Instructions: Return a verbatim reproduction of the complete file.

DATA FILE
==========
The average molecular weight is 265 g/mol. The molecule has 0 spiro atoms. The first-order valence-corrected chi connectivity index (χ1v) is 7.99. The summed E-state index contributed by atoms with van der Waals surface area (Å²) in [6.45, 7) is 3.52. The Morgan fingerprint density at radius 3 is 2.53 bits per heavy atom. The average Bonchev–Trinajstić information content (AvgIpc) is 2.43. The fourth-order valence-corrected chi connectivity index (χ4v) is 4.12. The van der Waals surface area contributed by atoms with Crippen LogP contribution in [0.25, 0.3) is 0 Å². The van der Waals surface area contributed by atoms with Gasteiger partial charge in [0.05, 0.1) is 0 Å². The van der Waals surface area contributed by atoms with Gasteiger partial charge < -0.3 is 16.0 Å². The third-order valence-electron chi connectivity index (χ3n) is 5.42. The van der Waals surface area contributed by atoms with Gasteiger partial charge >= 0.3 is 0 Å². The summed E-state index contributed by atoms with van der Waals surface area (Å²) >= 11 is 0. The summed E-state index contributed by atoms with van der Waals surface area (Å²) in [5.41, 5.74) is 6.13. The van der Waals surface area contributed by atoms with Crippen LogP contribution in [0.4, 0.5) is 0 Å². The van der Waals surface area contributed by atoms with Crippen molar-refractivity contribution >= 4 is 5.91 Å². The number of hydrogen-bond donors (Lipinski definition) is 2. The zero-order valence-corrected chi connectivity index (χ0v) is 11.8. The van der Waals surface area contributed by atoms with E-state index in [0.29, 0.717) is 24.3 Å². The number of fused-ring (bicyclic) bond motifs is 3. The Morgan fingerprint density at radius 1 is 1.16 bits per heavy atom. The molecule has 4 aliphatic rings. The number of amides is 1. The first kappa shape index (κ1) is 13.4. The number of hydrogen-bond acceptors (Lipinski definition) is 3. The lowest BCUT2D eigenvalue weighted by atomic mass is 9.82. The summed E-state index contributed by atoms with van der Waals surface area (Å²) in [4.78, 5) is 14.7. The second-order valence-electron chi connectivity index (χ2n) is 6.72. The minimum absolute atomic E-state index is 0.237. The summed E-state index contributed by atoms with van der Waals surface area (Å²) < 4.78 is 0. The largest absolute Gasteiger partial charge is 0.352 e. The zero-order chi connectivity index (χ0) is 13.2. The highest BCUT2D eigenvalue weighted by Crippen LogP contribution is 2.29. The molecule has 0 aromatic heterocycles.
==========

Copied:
The average molecular weight is 265 g/mol. The molecule has 0 spiro atoms. The first-order valence-corrected chi connectivity index (χ1v) is 7.99. The summed E-state index contributed by atoms with van der Waals surface area (Å²) in [6.45, 7) is 3.52. The Morgan fingerprint density at radius 3 is 2.53 bits per heavy atom. The average Bonchev–Trinajstić information content (AvgIpc) is 2.43. The fourth-order valence-corrected chi connectivity index (χ4v) is 4.12. The van der Waals surface area contributed by atoms with Crippen LogP contribution in [0.25, 0.3) is 0 Å². The van der Waals surface area contributed by atoms with Gasteiger partial charge in [0.05, 0.1) is 0 Å². The van der Waals surface area contributed by atoms with Gasteiger partial charge < -0.3 is 16.0 Å². The third-order valence-electron chi connectivity index (χ3n) is 5.42. The van der Waals surface area contributed by atoms with Gasteiger partial charge >= 0.3 is 0 Å². The summed E-state index contributed by atoms with van der Waals surface area (Å²) >= 11 is 0. The summed E-state index contributed by atoms with van der Waals surface area (Å²) in [5.41, 5.74) is 6.13. The van der Waals surface area contributed by atoms with Crippen LogP contribution in [0.4, 0.5) is 0 Å². The van der Waals surface area contributed by atoms with Crippen molar-refractivity contribution >= 4 is 5.91 Å². The number of hydrogen-bond donors (Lipinski definition) is 2. The zero-order valence-corrected chi connectivity index (χ0v) is 11.8. The van der Waals surface area contributed by atoms with E-state index in [0.29, 0.717) is 24.3 Å². The number of fused-ring (bicyclic) bond motifs is 3. The Morgan fingerprint density at radius 1 is 1.16 bits per heavy atom. The molecule has 4 aliphatic rings. The number of amides is 1. The first kappa shape index (κ1) is 13.4. The number of hydrogen-bond acceptors (Lipinski definition) is 3. The lowest BCUT2D eigenvalue weighted by atomic mass is 9.82. The summed E-state index contributed by atoms with van der Waals surface area (Å²) in [4.78, 5) is 14.7. The second-order valence-electron chi connectivity index (χ2n) is 6.72. The minimum absolute atomic E-state index is 0.237. The summed E-state index contributed by atoms with van der Waals surface area (Å²) < 4.78 is 0. The largest absolute Gasteiger partial charge is 0.352 e. The zero-order chi connectivity index (χ0) is 13.2. The highest BCUT2D eigenvalue weighted by Crippen LogP contribution is 2.29. The molecule has 0 aromatic heterocycles.